Taking photographs around the country and sometimes abroad is fun and challenging at the same time. The camera equipment doesn’t make the photograph great; the photographers experience, foresight, and patience makes a great photograph. When I mean by foresight, I mean the ability to look at a scene, moment, or location and have an idea of how to compose the photograph. All these lessons can be learned. What is great about photography is that you can learn the skill on your own if you have the drive.
When I started in photography I started with a Sony point and shoot camera. Using this camera I started learning the basics of how to take great pictures. Some of the basics I learned were shutter speed, ISO, and aperture. Even though the Sony point and shoot was very basic, it had enough functionality and changeable settings to learn the basics. Going out in my local area, first at night, helped me to focus on the fun aspects and basics of photography. I quickly knew that I needed to grow my abilities by purchasing a DSLR (Digital Single Lens Reflex) camera.
My first DSLR was a Canon 60D and the kit lens 16-135mm f:3.5-5.6. I chose Canon for my first DSLR because even though Nikon makes great cameras and lenses as well- Canon stood out in my mind. At the time I thought that Canon makes slightly better lenses and a better user interface. I knew this was a significant leap forward; both in learning different settings and knowing how to manipulate the camera quickly and efficiently. I only had the kit lens because that was what my budget would allow at the time. As time went on, getting better lenses and different focal lengths would is most important. After doing some research my next lens would be the Canon 50mm. Some call it the “Nifty Fifty”. Now with this new lens, I was able to see the difference both through my camera and in my photographs. I saved up some money and purchased a Canon 16-35mm f:2.8 L for my next lens. I purchased this lens to focus on landscape photography. After practicing with the Canon 60D, it became clear that even though Canon makes great cameras and lenses; I personally saw the future in photography in mirror-less systems.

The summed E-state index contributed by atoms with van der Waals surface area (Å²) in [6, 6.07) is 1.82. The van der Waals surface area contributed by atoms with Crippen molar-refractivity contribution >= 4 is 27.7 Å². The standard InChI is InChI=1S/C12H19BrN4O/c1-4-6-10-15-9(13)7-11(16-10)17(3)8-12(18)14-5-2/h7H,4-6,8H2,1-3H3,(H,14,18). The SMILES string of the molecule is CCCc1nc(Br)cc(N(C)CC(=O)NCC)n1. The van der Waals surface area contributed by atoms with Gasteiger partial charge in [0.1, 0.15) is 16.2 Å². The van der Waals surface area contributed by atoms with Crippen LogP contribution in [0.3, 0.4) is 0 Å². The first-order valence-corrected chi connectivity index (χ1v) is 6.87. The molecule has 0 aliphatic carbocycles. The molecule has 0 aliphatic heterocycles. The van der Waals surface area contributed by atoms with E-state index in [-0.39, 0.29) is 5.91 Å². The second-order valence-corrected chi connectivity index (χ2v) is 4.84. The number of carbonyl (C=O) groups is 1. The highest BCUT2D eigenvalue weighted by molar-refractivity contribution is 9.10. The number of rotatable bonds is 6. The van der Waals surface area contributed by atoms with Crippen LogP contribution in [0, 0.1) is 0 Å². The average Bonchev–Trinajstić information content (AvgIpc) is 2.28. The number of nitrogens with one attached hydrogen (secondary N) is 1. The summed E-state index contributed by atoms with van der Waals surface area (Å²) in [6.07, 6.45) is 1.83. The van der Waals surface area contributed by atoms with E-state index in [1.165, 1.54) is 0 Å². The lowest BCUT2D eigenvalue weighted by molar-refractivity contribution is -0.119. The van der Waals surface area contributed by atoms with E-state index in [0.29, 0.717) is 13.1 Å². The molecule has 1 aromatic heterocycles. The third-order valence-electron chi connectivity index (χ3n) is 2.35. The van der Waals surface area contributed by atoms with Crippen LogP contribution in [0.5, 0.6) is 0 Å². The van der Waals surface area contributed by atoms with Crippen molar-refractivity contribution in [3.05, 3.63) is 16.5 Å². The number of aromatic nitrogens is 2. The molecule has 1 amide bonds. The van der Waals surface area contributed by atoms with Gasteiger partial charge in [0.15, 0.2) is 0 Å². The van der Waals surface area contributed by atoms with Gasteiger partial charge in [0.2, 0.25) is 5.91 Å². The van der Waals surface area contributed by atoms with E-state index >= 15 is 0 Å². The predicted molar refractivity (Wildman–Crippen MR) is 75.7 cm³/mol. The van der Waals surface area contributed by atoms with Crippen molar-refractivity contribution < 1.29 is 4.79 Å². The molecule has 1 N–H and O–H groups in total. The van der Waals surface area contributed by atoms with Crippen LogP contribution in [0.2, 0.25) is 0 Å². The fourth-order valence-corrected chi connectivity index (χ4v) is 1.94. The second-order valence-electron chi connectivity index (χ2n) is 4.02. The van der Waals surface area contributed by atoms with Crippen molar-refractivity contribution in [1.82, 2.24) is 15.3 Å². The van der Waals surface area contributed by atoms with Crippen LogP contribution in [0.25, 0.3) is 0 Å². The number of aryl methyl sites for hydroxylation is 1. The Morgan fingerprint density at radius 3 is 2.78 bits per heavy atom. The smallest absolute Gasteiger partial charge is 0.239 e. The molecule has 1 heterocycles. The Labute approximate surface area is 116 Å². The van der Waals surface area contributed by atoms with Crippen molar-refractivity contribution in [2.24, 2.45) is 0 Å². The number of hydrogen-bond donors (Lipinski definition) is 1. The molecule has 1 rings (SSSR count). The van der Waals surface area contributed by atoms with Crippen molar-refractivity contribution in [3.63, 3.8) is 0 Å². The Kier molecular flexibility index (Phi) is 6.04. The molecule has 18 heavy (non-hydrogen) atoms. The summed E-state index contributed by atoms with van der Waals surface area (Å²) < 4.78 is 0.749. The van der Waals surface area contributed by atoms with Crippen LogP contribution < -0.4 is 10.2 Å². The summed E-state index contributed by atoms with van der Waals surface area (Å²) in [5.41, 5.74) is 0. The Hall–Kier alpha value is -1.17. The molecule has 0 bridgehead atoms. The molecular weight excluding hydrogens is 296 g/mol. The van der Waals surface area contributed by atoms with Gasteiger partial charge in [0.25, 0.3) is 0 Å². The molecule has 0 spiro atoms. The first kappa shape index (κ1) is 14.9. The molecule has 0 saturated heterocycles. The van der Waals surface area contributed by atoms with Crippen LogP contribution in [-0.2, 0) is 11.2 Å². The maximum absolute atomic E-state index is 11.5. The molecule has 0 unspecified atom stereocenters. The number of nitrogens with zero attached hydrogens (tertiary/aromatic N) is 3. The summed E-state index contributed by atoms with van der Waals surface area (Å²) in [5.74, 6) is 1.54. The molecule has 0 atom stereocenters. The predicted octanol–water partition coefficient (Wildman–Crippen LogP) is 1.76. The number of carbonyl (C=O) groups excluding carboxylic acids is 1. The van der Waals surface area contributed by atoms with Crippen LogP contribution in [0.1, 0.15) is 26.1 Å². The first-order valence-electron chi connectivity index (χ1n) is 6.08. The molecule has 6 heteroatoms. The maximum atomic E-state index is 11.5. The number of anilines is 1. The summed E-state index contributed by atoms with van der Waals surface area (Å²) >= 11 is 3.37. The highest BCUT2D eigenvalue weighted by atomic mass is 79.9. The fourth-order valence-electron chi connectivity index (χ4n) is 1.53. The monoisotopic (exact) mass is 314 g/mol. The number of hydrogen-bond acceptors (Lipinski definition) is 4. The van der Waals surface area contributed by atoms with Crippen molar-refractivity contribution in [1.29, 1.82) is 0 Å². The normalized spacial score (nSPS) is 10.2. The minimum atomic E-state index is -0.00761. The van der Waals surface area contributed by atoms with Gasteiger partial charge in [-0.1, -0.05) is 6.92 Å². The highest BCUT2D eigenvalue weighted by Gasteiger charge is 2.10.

After much research and reading reviews, I purchased my first mirror-less system. It ultimately came down to the Sony A7R. I first used my Canon 16-35mm f:2.8 L on my Sony A7R body. After learning the importance of buying better and better lenses; I purchased the Sony 70-200mm f:4. Very shortly later, I purchased the Tamron 150-600mm lens. I used both of these lenses along with a Sony A6000 for my airshow photo-shoot. Returning back to landscape photography- I purchased the Sony 35mm f:1.4. While shooting with this equipment for a while; I can safely say it is easy to use, very intuitive, and more importantly fun to use. In the foreseeable future, I will be staying with Sony equipment. I look forward to see what Sony comes out next in camera bodies and lenses. What I like most about Sony is that they are moving forward and pushing the envelope.